The software company is offering a location in Champaign as part of PPP loan registration. The location is the mailing address of an accounting firm called Martin Hood. Although it does not have an office there, 42 Lines is still listed because the company uses them for tax purposes.
Martin Hood received $787,500 in 2020. He was also endorsed by Busey Bank, which lent $65,404,831 in total, the most loans in Champaign County.
The top recipients of PPP loans fluctuated between the two towers, with commercial flooring and college leaders being the top recipients of both.
In total, just over 4,000 businesses received loans in Champaign-Urbana. The top 3 companies to receive loans were Birkey’s Farm Store with $5.73 million, Wolfram Research with $5.57 million and College Chefs, Inc with $4.73 million.
42 Lines received two loans, one in each round. The company was listed under a slightly different name in the second round according to the data, but enough to be the fourteenth largest recipient of local funds when combined at $2,533,687.
Popetz founded 42 Lines in Urbana about 13 years ago and recently moved the official address to Colorado where his brother and co-owner Marcus Popetz lives.
“Like many companies, ours has been hit hard by the pandemic as all purchase budgets for our product (software for higher education classrooms) have been frozen and sales conferences have been cancelled” , Popetz said in an email. “We survived by the skin of our teeth with PPP loans.”
Some sales conferences, often nationwide, were one-time events that were canceled, but Popetz said some recurring conferences still haven’t reverted to in-person events. InstructureCon, for example, was held online last October.
“However, the biggest blow for us was the freezing of university budgets,” he said. “In particular, many of our customers are at community colleges, and many of them have frozen all purchasing decisions until they can see how the pandemic will affect their enrollment. This, fortunately, began to subside from last fall.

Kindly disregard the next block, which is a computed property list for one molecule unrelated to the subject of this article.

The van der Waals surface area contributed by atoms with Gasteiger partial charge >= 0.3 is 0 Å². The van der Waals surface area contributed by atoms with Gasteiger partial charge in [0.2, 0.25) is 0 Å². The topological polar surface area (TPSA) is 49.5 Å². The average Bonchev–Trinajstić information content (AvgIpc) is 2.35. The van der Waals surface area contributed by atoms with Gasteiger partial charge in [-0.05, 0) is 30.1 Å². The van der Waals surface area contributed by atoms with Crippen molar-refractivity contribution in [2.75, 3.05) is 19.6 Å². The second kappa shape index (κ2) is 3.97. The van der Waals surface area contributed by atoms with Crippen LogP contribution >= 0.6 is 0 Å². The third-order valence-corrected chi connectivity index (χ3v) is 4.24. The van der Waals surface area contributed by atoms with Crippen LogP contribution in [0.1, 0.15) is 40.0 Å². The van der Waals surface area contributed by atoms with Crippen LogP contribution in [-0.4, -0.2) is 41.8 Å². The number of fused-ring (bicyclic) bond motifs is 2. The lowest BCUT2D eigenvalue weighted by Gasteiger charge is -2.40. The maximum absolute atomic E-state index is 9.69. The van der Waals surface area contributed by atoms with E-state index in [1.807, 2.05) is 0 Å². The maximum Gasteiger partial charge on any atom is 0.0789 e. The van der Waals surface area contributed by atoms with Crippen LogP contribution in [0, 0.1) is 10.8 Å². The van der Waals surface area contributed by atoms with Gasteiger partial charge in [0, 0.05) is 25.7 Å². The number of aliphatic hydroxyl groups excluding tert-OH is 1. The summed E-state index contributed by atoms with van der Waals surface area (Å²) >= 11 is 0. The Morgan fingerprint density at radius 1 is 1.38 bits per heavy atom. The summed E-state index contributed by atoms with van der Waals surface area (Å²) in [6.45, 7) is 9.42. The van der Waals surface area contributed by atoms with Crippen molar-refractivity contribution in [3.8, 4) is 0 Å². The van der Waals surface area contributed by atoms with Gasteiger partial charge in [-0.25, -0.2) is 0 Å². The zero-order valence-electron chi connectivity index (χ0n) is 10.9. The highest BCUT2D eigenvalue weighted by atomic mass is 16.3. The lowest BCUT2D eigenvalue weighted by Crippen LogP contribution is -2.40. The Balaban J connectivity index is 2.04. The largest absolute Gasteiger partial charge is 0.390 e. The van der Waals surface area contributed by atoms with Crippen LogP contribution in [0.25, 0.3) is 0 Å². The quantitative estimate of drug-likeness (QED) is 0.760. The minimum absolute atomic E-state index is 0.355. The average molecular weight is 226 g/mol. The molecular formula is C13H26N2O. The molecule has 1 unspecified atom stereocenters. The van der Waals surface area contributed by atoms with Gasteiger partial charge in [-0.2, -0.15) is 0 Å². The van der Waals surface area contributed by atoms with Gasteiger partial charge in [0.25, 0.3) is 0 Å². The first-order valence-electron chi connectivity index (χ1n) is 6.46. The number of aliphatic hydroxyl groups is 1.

Popetz said the company has been able to avoid layoffs since the pandemic began.
“This has been especially crucial because our employees and their families also receive their health insurance through us,” he said. “Many of them have been with us since the company was founded in 2009. It really is a family.”
Overall, most SBA loans were for the area used to cover payroll expenses and rent. The effectiveness of money depends on what changed after you received it. For some businesses, staying open was a sign of success. For others, having the ability to do what feels best is a win, Elmore said.
“[The program] was crucial for many of them. Even though they were the ones who had to shut down and lay off employees, it gave them options,” Elmore said.
Some small businesses in Champaign have closed but may continue operations in other locations, such as Destihl and its Bloomington location.
Overall, the Independent Community Bankers of America (ICBA) found that states with strong relationships between community banks and small businesses were more successful in addressing payroll-related employment issues.
“According to the data, states in which community banks had a higher overall share of small business loans covered at least half of first-quarter small business payrolls more quickly through PPP loans,” said a report. from the November 2021 ICBA.